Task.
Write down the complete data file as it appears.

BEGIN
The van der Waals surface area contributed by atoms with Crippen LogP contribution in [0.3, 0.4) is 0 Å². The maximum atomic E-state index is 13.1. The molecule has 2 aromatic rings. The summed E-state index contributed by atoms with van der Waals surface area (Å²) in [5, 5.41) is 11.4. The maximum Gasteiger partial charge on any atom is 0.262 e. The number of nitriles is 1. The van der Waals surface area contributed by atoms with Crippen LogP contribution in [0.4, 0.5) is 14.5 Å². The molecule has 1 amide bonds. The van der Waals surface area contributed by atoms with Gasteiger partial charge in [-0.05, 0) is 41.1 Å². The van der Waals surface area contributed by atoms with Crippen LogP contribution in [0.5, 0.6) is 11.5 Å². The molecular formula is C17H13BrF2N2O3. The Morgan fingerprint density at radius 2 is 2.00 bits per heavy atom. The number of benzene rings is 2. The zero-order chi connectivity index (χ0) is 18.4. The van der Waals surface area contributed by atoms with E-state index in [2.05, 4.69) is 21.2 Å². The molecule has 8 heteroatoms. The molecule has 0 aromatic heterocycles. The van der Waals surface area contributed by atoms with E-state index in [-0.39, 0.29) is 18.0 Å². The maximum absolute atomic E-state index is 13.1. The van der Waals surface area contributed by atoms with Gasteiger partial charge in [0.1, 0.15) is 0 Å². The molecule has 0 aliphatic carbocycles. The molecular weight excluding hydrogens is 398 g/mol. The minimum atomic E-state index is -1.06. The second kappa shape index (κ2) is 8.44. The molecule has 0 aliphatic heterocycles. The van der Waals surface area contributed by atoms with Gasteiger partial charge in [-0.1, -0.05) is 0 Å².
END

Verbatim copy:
The van der Waals surface area contributed by atoms with Crippen LogP contribution in [0.3, 0.4) is 0 Å². The maximum atomic E-state index is 13.1. The molecule has 2 aromatic rings. The summed E-state index contributed by atoms with van der Waals surface area (Å²) in [5, 5.41) is 11.4. The maximum Gasteiger partial charge on any atom is 0.262 e. The number of nitriles is 1. The van der Waals surface area contributed by atoms with Crippen LogP contribution in [0.4, 0.5) is 14.5 Å². The molecule has 1 amide bonds. The van der Waals surface area contributed by atoms with Gasteiger partial charge in [-0.05, 0) is 41.1 Å². The van der Waals surface area contributed by atoms with Crippen LogP contribution in [0.5, 0.6) is 11.5 Å². The molecular formula is C17H13BrF2N2O3. The Morgan fingerprint density at radius 2 is 2.00 bits per heavy atom. The number of benzene rings is 2. The zero-order chi connectivity index (χ0) is 18.4. The van der Waals surface area contributed by atoms with E-state index in [2.05, 4.69) is 21.2 Å². The molecule has 8 heteroatoms. The molecule has 0 aromatic heterocycles. The van der Waals surface area contributed by atoms with E-state index in [-0.39, 0.29) is 18.0 Å². The maximum absolute atomic E-state index is 13.1. The van der Waals surface area contributed by atoms with Gasteiger partial charge in [0.1, 0.15) is 0 Å². The molecule has 0 aliphatic carbocycles. The molecular weight excluding hydrogens is 398 g/mol. The minimum atomic E-state index is -1.06. The second kappa shape index (κ2) is 8.44. The molecule has 0 aliphatic heterocycles. The van der Waals surface area contributed by atoms with Gasteiger partial charge in [-0.1, -0.05) is 0 Å².